Virtually alone in a sea of cash-burning fintechs is London-based Transferwise. In the fiscal year ending March 2019, the digital money-transfer firm earned a profit for the third year in a row, as net profits rose 66% annually to £10.3 million ($12.8 million). The company's revenue climbed 53% year-on-year to £179 million. With figures like these, Transferwise's $3.5 billion valuation looks more credible than say, the same valuation for N26, a company which has yet to turn a profit.
TransferWise has attracted a huge number of customers with a clever business model: Send money abroad digitally at a much lower cost than banks, Western Union or MoneyGram. The company says it wants to make FX fees more transparent. According to a September CNBC report, TransferWise currently has 6 million customers worldwide, processes £4 billion in transactions monthly, and is signing up 10,000 a businesses a month. TransferWise's customers have more than £1 billion in its multi-currency account. TransferWise has a 15% share of consumer international transfers, roughly the same of the UK's biggest banks, according to Fintech Futures.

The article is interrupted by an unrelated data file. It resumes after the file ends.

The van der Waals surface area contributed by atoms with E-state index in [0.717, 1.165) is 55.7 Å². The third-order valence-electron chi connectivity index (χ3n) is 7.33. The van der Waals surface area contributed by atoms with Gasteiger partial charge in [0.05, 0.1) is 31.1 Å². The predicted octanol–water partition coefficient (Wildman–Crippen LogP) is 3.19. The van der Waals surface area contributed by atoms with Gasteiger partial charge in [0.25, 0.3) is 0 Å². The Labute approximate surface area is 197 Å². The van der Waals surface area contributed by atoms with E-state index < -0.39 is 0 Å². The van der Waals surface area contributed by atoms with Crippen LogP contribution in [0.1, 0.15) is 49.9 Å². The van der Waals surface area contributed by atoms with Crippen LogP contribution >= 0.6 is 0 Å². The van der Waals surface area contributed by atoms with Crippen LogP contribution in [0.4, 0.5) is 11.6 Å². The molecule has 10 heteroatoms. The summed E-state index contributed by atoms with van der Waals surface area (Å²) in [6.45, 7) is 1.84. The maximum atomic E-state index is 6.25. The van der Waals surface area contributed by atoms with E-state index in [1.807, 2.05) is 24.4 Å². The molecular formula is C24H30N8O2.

TransferWise is wisely integrating itself into both the traditional and emerging digital financial ecosystem. In June 2018, it inked a deal with French banking group Groupe BPCE allowing the bank's 15 million customers to use TransferWise's global money-transfer service in their mobile banking apps from 2019. The tie-up marks the first time a European bank is offering TransferWise's service directly in its own apps.
"By working with us, a bank is essentially choosing to minimize their profits on cross border payments in order to give their customers a more modern and fair service," a TransferWise spokesperson told Reuters.
TransferWise also has partnerships with Estonia’s LHV, N26, Monzo, Telleroo, Peachy.co.uk, Hubstaff and Rentify.
Perhaps one reason for TransferWise's success is the backing of eccentric billionaire Peter Thiel, co-founder of PayPal. Thiel has a reputation for picking big winners, as seen from his $500,000 angel investment in Facebook. When Facebook went public in 2012, Thiel sold 16.8 million shares for $540 million.